An invited talk was given at the stroke rehabilitation and technology at the Royal Society of Medicine on the role of playful design in stroke rehabilitation.
During the talk a number of examples of playful interactions that can influence behaviour change and engage stroke survivors with their physical therapy regimes were presented. These included playful phygital (interventions/products that connect physical object with digital technology) interactions that although have exercise regimes at their core these are transparent to the user.
The interactive xylophone (developed in the Active Parks project) was presented as a potential and candidate playful intervention that could help engage stroke survivors and improve adherence to stroke rehabilitation. The concept raised a lot of interest from the audience including professionals and stroke survivors attending.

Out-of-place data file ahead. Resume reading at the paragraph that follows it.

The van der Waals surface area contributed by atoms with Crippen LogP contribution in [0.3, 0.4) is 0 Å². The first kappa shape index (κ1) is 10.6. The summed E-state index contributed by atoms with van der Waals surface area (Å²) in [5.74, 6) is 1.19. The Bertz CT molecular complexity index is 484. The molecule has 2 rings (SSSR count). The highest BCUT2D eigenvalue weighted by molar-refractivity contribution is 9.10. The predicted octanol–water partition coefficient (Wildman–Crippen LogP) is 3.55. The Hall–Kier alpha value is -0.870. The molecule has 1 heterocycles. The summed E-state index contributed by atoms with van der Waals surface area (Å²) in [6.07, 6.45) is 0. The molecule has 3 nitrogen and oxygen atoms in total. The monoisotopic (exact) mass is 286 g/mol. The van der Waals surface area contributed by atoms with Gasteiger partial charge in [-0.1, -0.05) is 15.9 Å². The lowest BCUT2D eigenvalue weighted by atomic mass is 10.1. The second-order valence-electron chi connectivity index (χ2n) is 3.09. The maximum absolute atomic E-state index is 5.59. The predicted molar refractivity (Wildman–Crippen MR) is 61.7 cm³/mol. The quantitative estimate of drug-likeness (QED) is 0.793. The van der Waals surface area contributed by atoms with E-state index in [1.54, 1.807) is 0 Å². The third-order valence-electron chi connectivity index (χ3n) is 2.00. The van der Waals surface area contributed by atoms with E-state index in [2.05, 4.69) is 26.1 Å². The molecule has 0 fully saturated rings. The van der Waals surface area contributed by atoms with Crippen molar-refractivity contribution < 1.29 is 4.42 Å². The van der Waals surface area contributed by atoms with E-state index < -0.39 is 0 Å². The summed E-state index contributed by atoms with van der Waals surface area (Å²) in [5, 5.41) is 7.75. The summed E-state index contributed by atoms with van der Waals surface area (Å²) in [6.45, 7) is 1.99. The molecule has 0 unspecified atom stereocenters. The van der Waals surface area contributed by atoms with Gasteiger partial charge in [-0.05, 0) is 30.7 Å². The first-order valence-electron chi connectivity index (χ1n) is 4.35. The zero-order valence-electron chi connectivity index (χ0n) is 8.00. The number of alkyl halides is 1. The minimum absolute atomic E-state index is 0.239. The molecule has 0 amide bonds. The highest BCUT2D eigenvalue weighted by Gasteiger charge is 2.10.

Another highlight of the event was Mr Andrew Marr’s speech, from a stroke survivor’s persepctive, calling for a National Rehabilitation Service to be created.
Stroke is a leading cause of long term disability worldwide including in the United Kingdom (UK) where an estimated 110,000 new strokes occur each year, leading to an annual economic burden of more than £2.8 billion